**1. Mean**

Perhaps the most important measure of location is the mean, or average value, for a variable. The mean provides a measure of central location for the data. If the data are for a sample, the mean is denoted by x; if the data are for a population, the mean is denoted by the Greek letter m.

In statistical formulas, it is customary to denote the value of variable x for the first observation by x_{1}, the value of variable x for the second observation by x_{2}, and so on. In general, the value of variable x for the ,th observation is denoted by x,. For a sample with n observations, the formula for the sample mean is as follows.

In the preceding formula, the numerator is the sum of the values of the n observations. That is,

To illustrate the computation of a sample mean, let us consider the following class size data for a sample of five college classes.

We use the notation x_{1}, x_{2}, x_{3}, x_{4}, x_{5} to represent the number of students in each of the five classes.

Hence, to compute the sample mean, we can write

The sample mean class size is 44 students.

To provide a visual perspective of the mean and to show how it can be influenced by extreme values, consider the dot plot for the class size data shown in Figure 3.1. Treating the horizontal axis used to create the dot plot as a long narrow board in which each of the dots has the same fixed weight, the mean is the point at which we would place a fulcrum or pivot point under the board in order to balance the dot plot. This is the same principle by which a see-saw on a playground works, the only difference being that the see-saw is pivoted in the middle so that as one end goes up, the other end goes down. In the dot plot we are locating the pivot point based upon the location of the dots. Now consider what happens to the balance if we increase the largest value from 54 to 114. We will have to move the fulcrum under the new dot plot in a positive direction in order to reestablish balance. To determine how far we would have to shift the fulcrum, we simply compute the sample mean for the revised class size data.

Thus, the mean for the revised class size data is 56, an increase of 12 students. In other words, we have to shift the balance point 12 units to the right to establish balance under the new dot plot.

Another illustration of the computation of a sample mean is given in the following situation. Suppose that a college placement office sent a questionnaire to a sample of business school graduates requesting information on monthly starting salaries. Table 3.1 shows the collected data. The mean monthly starting salary for the sample of 12 business college graduates is computed as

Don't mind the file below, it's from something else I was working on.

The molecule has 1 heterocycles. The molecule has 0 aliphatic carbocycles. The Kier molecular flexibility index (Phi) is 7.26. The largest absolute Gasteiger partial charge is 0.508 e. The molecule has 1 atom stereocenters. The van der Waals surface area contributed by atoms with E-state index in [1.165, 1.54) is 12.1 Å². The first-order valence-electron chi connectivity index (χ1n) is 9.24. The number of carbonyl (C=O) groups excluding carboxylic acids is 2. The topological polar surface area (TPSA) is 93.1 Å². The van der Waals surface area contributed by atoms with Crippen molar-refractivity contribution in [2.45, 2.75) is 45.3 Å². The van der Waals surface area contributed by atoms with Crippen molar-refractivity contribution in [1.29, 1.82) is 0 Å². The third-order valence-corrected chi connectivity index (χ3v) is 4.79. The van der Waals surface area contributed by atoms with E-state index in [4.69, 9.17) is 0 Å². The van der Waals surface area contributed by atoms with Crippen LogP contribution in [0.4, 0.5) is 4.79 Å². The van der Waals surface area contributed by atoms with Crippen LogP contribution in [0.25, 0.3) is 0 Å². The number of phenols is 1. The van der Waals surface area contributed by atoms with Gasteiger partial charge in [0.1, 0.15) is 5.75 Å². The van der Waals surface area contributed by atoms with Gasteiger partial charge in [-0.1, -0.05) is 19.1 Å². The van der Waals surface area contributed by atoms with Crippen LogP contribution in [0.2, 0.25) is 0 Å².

Equation (3.1) shows how the mean is computed for a sample with n observations. The formula for computing the mean of a population remains the same, but we use different notation to indicate that we are working with the entire population. The number of observations in a population is denoted by N and the symbol for a population mean is μ.

**2. Weighted Mean**

In the formulas for the sample mean and population mean, each x, is given equal importance or weight. For instance, the formula for the sample mean can be written as follows:

This shows that each observation in the sample is given a weight of 1/n. Although this practice is most common, in some instances the mean is computed by giving each observation a weight that reflects its relative importance. A mean computed in this manner is referred to as a weighted mean. The weighted mean is computed as follows:

When the data are from a sample, equation (3.3) provides the weighted sample mean. If the data are from a population, m replaces X and equation (3.3) provides the weighted population mean.

As an example of the need for a weighted mean, consider the following sample of five purchases of a raw material over the past three months.

Note that the cost per pound varies from $2.80 to $3.40, and the quantity purchased varies from 500 to 2750 pounds. Suppose that a manager wanted to know the mean cost per pound of the raw material. Because the quantities ordered vary, we must use the formula for a weighted mean. The five cost-per-pound data values are X_{4} = 3.00, X_{2}= 3.40, X_{3} = 2.80, X_{4} = 2.90, and X_{5} = 3.25. The weighted mean cost per pound is found by weighting each cost by its corresponding quantity. For this example, the weights are w_{1} = 1200, w_{2} = 500, w_{3} = 2750, w_{4} = 1000, and w_{5} = 800. Based on equation (3.3), the weighted mean is calculated as follows:

Thus, the weighted mean computation shows that the mean cost per pound for the raw material is $2.96. Note that using equation (3.1) rather than the weighted mean formula in equation (3.3) would provide misleading results. In this case, the sample mean of the five cost-per-pound values is (3.00 + 3.40 + 2.80 + 2.90 + 3.25)/5 = 15.35/5 = $3.07, which overstates the actual mean cost per pound purchased.